I've heard it said that home is the place where, when you show up, they have to take you in. It's been seven years since I've seen them, but when I call Taishou to ask if I can come stay for the weekend, there is no hesitation; there's hardly even surprise: いいよ、 もちろん。 Yes, of course. Stammering through my rusty Japanese over the phone, I try to make every syllable echo how I feel -- I care about you, you are important to me, I'm sorry it's been so long... When you have so little to give back to the people you love, it's hard to know how to do right by them.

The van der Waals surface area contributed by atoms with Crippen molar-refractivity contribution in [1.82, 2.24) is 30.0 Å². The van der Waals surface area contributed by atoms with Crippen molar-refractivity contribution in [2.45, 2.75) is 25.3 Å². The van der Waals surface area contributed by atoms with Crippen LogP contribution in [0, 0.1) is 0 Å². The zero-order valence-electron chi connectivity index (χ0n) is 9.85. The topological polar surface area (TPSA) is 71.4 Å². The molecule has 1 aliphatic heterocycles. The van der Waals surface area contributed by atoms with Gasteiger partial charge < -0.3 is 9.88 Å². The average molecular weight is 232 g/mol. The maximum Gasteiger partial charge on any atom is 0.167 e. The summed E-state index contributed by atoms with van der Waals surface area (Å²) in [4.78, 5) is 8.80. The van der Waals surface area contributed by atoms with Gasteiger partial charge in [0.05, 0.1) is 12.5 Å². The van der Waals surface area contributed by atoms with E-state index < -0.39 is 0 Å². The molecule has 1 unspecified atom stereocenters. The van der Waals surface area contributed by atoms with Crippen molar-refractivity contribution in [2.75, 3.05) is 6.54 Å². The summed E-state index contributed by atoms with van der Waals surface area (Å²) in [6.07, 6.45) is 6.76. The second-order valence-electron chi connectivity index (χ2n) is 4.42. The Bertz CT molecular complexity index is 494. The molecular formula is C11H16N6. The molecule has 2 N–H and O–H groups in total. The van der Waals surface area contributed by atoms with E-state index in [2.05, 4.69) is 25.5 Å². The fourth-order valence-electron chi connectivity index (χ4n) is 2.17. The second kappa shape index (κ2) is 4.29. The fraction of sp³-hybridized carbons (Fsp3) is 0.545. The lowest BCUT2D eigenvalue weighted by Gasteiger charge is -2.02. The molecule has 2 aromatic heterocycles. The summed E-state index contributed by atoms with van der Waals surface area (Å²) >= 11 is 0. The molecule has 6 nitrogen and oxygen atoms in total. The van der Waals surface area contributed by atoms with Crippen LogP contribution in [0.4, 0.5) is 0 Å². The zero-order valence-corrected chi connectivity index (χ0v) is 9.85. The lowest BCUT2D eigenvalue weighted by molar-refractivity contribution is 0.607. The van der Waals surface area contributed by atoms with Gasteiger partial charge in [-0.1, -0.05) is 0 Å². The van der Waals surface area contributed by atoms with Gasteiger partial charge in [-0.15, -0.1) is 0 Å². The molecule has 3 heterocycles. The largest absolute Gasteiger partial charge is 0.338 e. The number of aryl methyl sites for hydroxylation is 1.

And that's Japan for me: someone I love and long for, all the while knowing we will never be together. Sometimes I feel guilty about it -- that I should give in, commit. Take a posting in Nagoya and settle down for five years. Get my language back up to speed. "Think you'll ever come back to Japan?" Taishou asks. I try to imagine it. Being in Japan is like being back in the womb: soothing, anodyne. Tempting. I struggle to reply to him, to explain. Why shouldn't I want to be here, to be with them? To be somewhere easy and liveable?